Editor’s Note: This is the final in a series profiling 2014 Elite Series locations.
Bassmaster Elite Series pros that did not compete in the 2012 Bass Pro Shops Bassmaster Northern Open at New York’s Cayuga Lake, the only B.A.S.S. event ever held there, may be in for a surprise. Cayuga is nothing like nearby Oneida Lake, which the Elite pros have visited several times.
Both lakes support largemouth and smallmouth bass, but the similarity ends there. Cayuga does not have the copious offshore humps, flats, points and dropoffs that produce limits of smallmouth bass at Oneida.
A narrow, glacial Finger Lake, Cayuga stretches nearly 40 miles north from Ithaca, N.Y. About 6,000 acres of the lake’s north end is shallow and weedy. There is a smaller area of shallow grass on the south end.
Between these extremes, a narrow fringe of mostly submerged grass runs along the shoreline out to a depth of 15 feet or so. Short, hard-bottom points extend from the grass in some places to 25 to 30 feet before plunging into the abyss that comprises most of the lake’s bottom.
Cayuga’s average depth is 179 feet with a maximum depth of 433 feet. This vast, deep water region supports a popular coldwater trout and salmon fishery. Each year Cayuga is stocked with approximately 60,000 lake trout, 25,000 brown trout and 40,000 landlocked salmon.
The bass fend for themselves in the shallow portions of the lake. And they are doing quite well, thank you.
New Jersey’s Pete Gluszek won the Cayuga Bassmaster Open with a three-day total of 56.1 pounds of largemouth bass. His second day limit topped 20 pounds. Arkansas Elite Series pro Stephen Browning also bagged a limit of largemouths weighing over 20 pounds and finished second with 51.5 pounds.
That tournament happened in late August, just prior to the August 21-24 dates for the 2014 Elite Series event. Browning expects the Elite pros to drag more heavy limits to the scales than the Open anglers did.
“Cayuga is a self-explanatory type of lake,” Browning says. “The Elite guys will figure it out quickly, even those that have never been there before.”
Most of the bass catching will happen within 200 yards of the shoreline, Browning points out. This simplifies things, but it can also make for crowded fishing conditions.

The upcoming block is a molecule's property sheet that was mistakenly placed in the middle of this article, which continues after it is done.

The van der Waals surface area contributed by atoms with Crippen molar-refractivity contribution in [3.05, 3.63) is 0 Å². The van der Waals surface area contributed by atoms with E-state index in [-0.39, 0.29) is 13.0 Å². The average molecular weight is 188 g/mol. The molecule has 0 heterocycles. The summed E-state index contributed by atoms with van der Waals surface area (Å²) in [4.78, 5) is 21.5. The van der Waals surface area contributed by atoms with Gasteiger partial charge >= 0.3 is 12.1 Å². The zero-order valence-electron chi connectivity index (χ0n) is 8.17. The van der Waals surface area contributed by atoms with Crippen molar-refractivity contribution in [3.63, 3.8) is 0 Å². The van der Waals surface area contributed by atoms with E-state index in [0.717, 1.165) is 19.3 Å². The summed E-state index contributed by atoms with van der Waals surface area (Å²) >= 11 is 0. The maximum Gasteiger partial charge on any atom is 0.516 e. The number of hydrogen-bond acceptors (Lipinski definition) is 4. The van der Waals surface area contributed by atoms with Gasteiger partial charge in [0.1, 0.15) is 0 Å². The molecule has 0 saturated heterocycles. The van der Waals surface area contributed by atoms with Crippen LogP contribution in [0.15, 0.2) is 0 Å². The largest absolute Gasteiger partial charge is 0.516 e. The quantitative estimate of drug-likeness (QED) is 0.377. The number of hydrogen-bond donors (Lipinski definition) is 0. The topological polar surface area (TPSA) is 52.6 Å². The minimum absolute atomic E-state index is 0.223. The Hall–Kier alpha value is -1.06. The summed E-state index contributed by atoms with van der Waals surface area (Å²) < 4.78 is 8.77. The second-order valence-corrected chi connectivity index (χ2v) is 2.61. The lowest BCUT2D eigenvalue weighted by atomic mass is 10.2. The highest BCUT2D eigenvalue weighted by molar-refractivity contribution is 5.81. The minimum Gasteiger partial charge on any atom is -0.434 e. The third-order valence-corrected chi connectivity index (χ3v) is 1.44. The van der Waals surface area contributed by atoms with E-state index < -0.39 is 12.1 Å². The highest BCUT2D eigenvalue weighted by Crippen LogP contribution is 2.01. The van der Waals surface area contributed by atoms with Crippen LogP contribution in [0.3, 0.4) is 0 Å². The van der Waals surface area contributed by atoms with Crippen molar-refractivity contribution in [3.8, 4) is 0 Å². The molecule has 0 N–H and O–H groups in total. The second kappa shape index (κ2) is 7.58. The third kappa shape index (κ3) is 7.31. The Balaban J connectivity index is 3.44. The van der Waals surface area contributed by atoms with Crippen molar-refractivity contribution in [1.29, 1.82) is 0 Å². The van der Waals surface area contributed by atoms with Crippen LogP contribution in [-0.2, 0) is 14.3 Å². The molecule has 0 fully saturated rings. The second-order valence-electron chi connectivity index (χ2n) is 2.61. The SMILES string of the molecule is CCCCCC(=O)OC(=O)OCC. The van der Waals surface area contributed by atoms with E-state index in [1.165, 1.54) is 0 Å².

Largemouths will dominate the tournament, and they will be caught from mainly from the grass and Cayuga’s many boat docks. Unlike docks at Oneida Lake, which are in a skim of water, Cayuga’s docks have plenty of water under them where heavy bass feel right at home.
Key baits will be jigs, a host of soft plastic offerings, crankbaits and spinnerbaits. No doubt, the Elite pros will come up with a wide variety of lures and presentations that will produce.
Another reason that there are likely to be more heavy limits than during the Open tournament is that Elite anglers are limited to three practice days. They also tend to practice differently than many of the fishermen that compete in Open tournaments, Browning adds.
“The Elites don’t have to catch many bass to understand what they need to do,” Browning says. “They save their bass for the tournament days.”
Some of the less experienced Open anglers catch every bass they can in practice. Then they wonder where their fish went after the tournament begins.
Although Browning didn’t boat a single smallmouth bass at the Cayuga Northern Open, he believes Elite pros that excel with brown bass may do well fishing for them here.
“The drop shotters that get out there in 20 to 25 feet of water will probably find a couple schools of smallmouth bass that don’t get much fishing pressure,” Browning says.
He predicts that it will take at least 27 pounds to make the top 50 cut, which will require two 4-pound bites a day. It will take over 45 pounds to claim a spot among the Top 12, and the winning weight will probably be in the low 70s, Browning believes.
The caveat is the weather. If a strong wind blows due north or south, Cayuga gets nasty and there are few places to hide. Barring that, Browning believes the Elite pros are “going to have a blast at Cayuga.”
“We could go there every day of the week and I’d be happy, happy, happy,” Browning says.